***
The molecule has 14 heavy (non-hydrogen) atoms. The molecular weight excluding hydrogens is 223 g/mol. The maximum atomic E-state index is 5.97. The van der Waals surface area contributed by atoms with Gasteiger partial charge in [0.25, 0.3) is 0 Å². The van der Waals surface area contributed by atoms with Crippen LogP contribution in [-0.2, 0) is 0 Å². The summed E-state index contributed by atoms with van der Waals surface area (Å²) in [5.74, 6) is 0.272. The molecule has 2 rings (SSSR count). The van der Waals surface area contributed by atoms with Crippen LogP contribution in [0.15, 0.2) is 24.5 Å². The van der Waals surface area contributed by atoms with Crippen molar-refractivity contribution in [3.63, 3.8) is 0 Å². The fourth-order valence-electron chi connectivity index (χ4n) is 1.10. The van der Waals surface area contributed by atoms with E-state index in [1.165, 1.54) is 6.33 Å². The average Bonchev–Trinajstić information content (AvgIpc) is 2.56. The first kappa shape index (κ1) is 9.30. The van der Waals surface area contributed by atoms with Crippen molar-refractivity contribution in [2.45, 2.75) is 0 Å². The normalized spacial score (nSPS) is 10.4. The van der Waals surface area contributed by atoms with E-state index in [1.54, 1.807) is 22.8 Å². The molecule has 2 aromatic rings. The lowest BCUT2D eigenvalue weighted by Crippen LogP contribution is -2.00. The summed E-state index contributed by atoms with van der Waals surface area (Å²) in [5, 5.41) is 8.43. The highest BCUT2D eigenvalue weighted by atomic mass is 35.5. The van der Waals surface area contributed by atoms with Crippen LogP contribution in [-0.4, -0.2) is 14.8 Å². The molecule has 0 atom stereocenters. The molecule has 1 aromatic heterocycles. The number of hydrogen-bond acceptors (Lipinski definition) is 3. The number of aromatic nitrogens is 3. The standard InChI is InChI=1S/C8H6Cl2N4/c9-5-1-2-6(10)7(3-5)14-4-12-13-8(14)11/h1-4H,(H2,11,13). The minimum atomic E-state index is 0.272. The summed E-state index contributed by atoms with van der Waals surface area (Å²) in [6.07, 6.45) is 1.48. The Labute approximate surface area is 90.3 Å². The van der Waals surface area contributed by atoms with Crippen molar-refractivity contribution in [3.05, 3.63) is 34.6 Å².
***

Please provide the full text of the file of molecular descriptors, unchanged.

The molecule has 14 heavy (non-hydrogen) atoms. The molecular weight excluding hydrogens is 223 g/mol. The maximum atomic E-state index is 5.97. The van der Waals surface area contributed by atoms with Gasteiger partial charge in [0.25, 0.3) is 0 Å². The van der Waals surface area contributed by atoms with Crippen LogP contribution in [-0.2, 0) is 0 Å². The summed E-state index contributed by atoms with van der Waals surface area (Å²) in [5.74, 6) is 0.272. The molecule has 2 rings (SSSR count). The van der Waals surface area contributed by atoms with Crippen LogP contribution in [0.15, 0.2) is 24.5 Å². The van der Waals surface area contributed by atoms with Crippen molar-refractivity contribution in [3.63, 3.8) is 0 Å². The fourth-order valence-electron chi connectivity index (χ4n) is 1.10. The van der Waals surface area contributed by atoms with E-state index in [1.165, 1.54) is 6.33 Å². The average Bonchev–Trinajstić information content (AvgIpc) is 2.56. The first kappa shape index (κ1) is 9.30. The van der Waals surface area contributed by atoms with Crippen molar-refractivity contribution in [2.45, 2.75) is 0 Å². The normalized spacial score (nSPS) is 10.4. The van der Waals surface area contributed by atoms with E-state index in [1.54, 1.807) is 22.8 Å². The molecule has 2 aromatic rings. The lowest BCUT2D eigenvalue weighted by Crippen LogP contribution is -2.00. The summed E-state index contributed by atoms with van der Waals surface area (Å²) in [5, 5.41) is 8.43. The highest BCUT2D eigenvalue weighted by atomic mass is 35.5. The van der Waals surface area contributed by atoms with Crippen LogP contribution in [-0.4, -0.2) is 14.8 Å². The molecule has 0 atom stereocenters. The molecule has 1 aromatic heterocycles. The number of hydrogen-bond acceptors (Lipinski definition) is 3. The number of aromatic nitrogens is 3. The standard InChI is InChI=1S/C8H6Cl2N4/c9-5-1-2-6(10)7(3-5)14-4-12-13-8(14)11/h1-4H,(H2,11,13). The minimum atomic E-state index is 0.272. The summed E-state index contributed by atoms with van der Waals surface area (Å²) in [6.07, 6.45) is 1.48. The Labute approximate surface area is 90.3 Å². The van der Waals surface area contributed by atoms with Crippen molar-refractivity contribution in [3.05, 3.63) is 34.6 Å².